The World Economic Forum is calling for a global transition from away from private ownership of vehicles and other "idle equipment" in order to make a "clean energy revolution" possible.
In a report published on July 18, the international lobbying group based in Switzerland said that "transition from fossil fuels to renewables will need large supplies of critical metals such as cobalt, lithium, nickel." But the report noted that shortages of these "critical metals" could make renewable fuel technologies prohibitively expensive.
"One obvious route is to mine more virgin material, but this comes with its own costs and potentially unintended consequences," the report said. "Another solution commonly discussed is to recycle more and use the metals already in circulation. The complication is that we do not currently have enough metals in circulation, and even with recycling taken into consideration, mineral production is still forecasted to increase by nearly 500%."
Instead, the WEF made three proposals to build a "fully circular economy" to reduce demand for critical metals, which are used in cellphones, electric vehicles, wind turbines, and all sorts of technologies.
The first of these proposals is to "go from owning to using." The report argues that private ownership of vehicles and electronic devices is wasteful and inefficient.
"The average car or van in England is driven just 4% of the time. While most already have a personal phone, 39% of workers globally have employer-provided laptops and mobile phones," the report states. "This is not at all resource efficient."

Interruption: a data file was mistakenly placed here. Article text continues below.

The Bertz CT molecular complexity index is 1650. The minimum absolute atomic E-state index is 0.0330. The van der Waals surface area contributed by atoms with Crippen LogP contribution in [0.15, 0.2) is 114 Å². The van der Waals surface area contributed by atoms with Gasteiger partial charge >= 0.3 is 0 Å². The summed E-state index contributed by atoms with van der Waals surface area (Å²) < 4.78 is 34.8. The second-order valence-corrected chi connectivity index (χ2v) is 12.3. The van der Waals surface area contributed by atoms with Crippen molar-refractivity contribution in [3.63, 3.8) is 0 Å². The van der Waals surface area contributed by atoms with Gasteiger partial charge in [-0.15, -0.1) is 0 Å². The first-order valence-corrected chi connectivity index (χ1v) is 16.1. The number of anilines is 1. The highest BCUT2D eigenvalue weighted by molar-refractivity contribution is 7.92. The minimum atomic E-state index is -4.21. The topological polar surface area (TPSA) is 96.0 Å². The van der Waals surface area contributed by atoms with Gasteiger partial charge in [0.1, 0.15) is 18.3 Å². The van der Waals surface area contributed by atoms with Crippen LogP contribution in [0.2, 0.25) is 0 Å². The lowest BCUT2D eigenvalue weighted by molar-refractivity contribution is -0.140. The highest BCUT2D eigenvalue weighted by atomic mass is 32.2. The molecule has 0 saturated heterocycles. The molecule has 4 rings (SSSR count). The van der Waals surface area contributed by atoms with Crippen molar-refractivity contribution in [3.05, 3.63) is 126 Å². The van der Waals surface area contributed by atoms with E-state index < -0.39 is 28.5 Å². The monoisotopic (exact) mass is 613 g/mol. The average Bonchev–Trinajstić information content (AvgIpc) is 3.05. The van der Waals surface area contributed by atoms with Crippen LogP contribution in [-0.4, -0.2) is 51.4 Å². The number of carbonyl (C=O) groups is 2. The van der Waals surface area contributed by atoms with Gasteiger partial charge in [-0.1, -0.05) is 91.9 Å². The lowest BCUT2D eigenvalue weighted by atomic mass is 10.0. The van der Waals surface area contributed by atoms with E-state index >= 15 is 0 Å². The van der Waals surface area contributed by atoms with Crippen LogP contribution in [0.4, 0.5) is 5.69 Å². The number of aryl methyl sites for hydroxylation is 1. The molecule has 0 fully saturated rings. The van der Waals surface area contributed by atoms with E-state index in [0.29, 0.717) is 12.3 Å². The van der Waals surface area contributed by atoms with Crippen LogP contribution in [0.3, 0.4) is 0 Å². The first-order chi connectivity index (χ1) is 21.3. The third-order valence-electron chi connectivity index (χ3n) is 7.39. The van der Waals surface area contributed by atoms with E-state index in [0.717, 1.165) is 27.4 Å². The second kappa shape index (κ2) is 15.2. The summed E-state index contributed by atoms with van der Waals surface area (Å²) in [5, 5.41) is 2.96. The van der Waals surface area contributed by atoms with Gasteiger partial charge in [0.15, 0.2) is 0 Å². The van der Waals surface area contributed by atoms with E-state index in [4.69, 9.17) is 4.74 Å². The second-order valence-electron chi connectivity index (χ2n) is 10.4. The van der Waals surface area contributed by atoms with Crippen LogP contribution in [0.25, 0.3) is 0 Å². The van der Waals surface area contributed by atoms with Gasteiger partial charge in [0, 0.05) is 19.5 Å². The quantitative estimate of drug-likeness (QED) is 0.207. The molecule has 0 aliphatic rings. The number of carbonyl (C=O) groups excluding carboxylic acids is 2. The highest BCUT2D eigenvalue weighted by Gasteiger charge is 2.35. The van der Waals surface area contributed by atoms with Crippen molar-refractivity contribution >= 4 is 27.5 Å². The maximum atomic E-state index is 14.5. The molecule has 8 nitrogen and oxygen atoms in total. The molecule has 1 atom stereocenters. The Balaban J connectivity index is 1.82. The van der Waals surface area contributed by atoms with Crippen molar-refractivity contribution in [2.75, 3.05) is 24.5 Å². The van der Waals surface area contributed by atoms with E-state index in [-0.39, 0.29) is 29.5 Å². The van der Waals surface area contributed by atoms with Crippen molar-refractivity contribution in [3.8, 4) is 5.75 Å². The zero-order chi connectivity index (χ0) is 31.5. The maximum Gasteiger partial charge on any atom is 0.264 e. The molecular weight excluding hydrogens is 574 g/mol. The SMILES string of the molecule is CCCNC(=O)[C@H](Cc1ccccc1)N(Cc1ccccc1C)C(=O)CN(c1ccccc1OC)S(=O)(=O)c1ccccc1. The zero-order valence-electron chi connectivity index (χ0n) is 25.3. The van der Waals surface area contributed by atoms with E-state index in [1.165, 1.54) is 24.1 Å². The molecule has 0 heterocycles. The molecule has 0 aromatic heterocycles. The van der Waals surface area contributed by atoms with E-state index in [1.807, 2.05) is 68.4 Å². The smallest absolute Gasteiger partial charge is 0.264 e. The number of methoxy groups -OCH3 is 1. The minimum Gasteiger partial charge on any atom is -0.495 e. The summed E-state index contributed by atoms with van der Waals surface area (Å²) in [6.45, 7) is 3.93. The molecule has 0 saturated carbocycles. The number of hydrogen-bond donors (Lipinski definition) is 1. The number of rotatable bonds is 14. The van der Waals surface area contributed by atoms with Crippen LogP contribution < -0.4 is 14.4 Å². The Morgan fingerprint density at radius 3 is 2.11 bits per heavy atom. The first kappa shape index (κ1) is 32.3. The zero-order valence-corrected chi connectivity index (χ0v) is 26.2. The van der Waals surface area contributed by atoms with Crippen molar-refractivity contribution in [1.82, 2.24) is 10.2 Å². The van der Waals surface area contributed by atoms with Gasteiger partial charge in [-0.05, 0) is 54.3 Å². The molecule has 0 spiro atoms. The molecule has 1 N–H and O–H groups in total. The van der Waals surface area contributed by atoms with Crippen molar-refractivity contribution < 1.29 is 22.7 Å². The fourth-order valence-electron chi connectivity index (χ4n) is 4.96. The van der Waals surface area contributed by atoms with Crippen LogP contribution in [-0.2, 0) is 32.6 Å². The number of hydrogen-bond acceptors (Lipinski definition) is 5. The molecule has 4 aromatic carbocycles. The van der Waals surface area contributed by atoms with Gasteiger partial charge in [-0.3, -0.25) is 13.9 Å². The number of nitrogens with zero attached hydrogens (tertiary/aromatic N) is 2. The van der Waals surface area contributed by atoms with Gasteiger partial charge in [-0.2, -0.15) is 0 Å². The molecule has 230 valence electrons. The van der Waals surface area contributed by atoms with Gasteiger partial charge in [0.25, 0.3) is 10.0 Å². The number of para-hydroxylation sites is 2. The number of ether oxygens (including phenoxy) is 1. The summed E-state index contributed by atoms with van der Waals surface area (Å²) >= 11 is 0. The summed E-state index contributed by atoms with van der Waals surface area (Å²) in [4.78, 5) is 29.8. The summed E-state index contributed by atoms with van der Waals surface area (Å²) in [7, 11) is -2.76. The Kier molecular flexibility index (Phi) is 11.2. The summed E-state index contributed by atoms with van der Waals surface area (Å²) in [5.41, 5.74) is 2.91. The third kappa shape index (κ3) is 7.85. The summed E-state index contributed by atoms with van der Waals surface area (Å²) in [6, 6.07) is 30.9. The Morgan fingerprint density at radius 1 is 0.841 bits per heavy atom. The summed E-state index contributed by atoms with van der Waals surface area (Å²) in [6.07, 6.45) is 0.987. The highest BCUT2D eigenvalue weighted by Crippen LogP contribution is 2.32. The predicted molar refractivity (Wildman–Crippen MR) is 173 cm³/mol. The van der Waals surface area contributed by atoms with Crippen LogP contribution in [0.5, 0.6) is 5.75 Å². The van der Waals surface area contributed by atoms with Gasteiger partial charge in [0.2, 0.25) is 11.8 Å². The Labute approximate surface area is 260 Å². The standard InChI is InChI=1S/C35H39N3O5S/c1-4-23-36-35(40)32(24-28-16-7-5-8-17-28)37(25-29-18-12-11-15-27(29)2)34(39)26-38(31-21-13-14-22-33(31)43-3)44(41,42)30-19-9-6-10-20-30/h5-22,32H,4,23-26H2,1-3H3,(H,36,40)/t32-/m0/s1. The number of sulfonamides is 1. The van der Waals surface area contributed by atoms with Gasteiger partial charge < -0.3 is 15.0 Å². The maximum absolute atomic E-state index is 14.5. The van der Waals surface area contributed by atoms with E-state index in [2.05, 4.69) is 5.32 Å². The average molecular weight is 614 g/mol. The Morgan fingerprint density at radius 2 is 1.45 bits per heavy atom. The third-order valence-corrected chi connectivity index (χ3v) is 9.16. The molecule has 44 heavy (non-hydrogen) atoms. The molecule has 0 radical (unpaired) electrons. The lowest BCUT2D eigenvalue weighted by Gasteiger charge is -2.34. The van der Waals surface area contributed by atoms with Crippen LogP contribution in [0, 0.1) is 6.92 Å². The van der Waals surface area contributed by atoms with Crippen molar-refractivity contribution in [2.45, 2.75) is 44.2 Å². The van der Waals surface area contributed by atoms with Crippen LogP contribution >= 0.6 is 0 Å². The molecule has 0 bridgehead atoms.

It suggests that expanded use of "car sharing platforms" that let users rent vehicles, for example, could reduce demand for critical metals used to manufacture them.
"To enable a broader transition from ownership to usership, the way we design things and systems need to change too," the report continues. "For example, car sharing is made possible by new keyless unlocking features. Similarly, user profiles that create a distinction for work and personal use on the same device is needed to reduce the number of devices per person. A design process that focuses on fulfilling the underlying need instead of designing for product purchasing is fundamental to this transition.
"This is the mindset needed to redesign cities to reduce private vehicles and other usages," the report states.
The second proposal was to have companies design products for "longevity." The report observed that keeping a smart phone for five years instead of three could reduce the phone's annual carbon footprint by 31%, for example.
Thirdly, the WEF wants to encourage "remanufacturing" to repurpose technologies that no longer can perform their original function to do something else. A retired electric vehicle battery, for example, could be refurbished to power streetlights, the report said.
The report acknowledges that implementing these solutions would require a dramatic upheaval of worldwide economies, which is why it likens the transition to a "revolution." But the report said failing to make these changes would actually harm the environment because mining for "critical metals" harms biodiversity, overuses water, creates waste, and leads to labor and geopolitical issues.
This is the bottom line: Transitioning away from fossil fuels with current technologies will require people to give up rights like private car ownership. The question is whether people will voluntarily surrender their liberties or whether they will be forced to.